Tuesday, September 28, 2010

Fahrenheit 451

Ray Bradbury, in his classic dystopian novel, Fahrenheit 451 said he chose the title because that was the temperature it took for paper to burn--books to burn. The novel was written in a time where (as hard as it is to believe) people considered the best way to educate our young was to ban books. Well, guess what? It seems not a lot has changed. If you look at the titles of the books in the photo above you will be surprised to discover what some people thought was worth banning: Tom Sawyer, The Color Purple, The Catcher In The Rye. I am pretty darned sure I would not be an author if not for The Catcher In The Rye. This was the absolute first book assigned to me to read in school that I thought was speaking to me. Until Catcher... school assigned books were guaranteed to be boring, and guaranteed not to garner my attention.
This week is Banned Books Week. It's a week where we remember that Books promote thought. It's all right for you not to like a book. It's even okay for you not to want your children to read the book. But to ban books for everyone is just plain wrong. Nothing good can come of it.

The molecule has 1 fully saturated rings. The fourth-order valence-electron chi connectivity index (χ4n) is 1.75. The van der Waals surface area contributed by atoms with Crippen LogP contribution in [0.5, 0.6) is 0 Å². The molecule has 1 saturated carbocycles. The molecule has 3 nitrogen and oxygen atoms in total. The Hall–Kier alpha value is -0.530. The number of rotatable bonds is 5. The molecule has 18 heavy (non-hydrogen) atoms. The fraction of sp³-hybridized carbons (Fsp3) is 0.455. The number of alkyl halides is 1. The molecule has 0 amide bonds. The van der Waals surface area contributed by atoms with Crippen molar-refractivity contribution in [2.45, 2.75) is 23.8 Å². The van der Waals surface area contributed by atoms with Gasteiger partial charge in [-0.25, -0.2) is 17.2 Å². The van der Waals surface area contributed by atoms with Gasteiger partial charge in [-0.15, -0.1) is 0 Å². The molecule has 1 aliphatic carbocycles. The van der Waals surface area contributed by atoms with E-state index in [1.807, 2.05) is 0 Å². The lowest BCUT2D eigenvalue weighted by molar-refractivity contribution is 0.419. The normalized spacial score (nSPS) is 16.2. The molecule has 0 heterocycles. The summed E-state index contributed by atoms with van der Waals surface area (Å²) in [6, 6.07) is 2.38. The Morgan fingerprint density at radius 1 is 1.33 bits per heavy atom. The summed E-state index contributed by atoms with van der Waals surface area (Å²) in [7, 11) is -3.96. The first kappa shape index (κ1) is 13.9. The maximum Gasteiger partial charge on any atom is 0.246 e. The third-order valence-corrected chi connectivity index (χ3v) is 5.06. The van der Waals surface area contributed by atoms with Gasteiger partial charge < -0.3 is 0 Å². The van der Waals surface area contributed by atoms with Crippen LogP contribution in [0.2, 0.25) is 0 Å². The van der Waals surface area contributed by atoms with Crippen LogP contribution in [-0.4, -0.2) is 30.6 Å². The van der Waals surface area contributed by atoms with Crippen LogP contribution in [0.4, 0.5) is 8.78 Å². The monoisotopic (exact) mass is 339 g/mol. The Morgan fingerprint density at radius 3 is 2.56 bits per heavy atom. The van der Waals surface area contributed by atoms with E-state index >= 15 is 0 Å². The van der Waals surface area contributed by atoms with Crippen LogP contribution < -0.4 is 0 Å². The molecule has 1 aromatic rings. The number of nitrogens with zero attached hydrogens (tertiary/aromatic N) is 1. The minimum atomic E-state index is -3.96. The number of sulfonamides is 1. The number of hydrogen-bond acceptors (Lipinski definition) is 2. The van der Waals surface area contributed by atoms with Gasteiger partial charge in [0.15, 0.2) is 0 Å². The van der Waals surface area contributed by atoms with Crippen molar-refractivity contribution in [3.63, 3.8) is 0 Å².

Recently, Wesley Scroggins, a professor in Missouri, proclaimed that Laurie Halse Anderson's Speak, Kurt Vonnegut's, Slaughterhouse Five and Sarah Ockler's, A Twenty Boy Summer, should be banned from Republic schools. Click on the link to read the article. It's horrifying to think that even in this day and age people want to ban our children from thinking for themselves. As an African American who recognizes the struggles of my forefathers, I understand first hand how damning not allowing people to think for themselves can be.

If you agree with me please support Banned Books Week. You can start by visiting Speak Loudly online, and then tweeting, emailing or blogging to your followers about the value of free speech. Remember, it's only guaranteed as long as we guarantee it. If you have something to say on this subject I'd love to hear from you.

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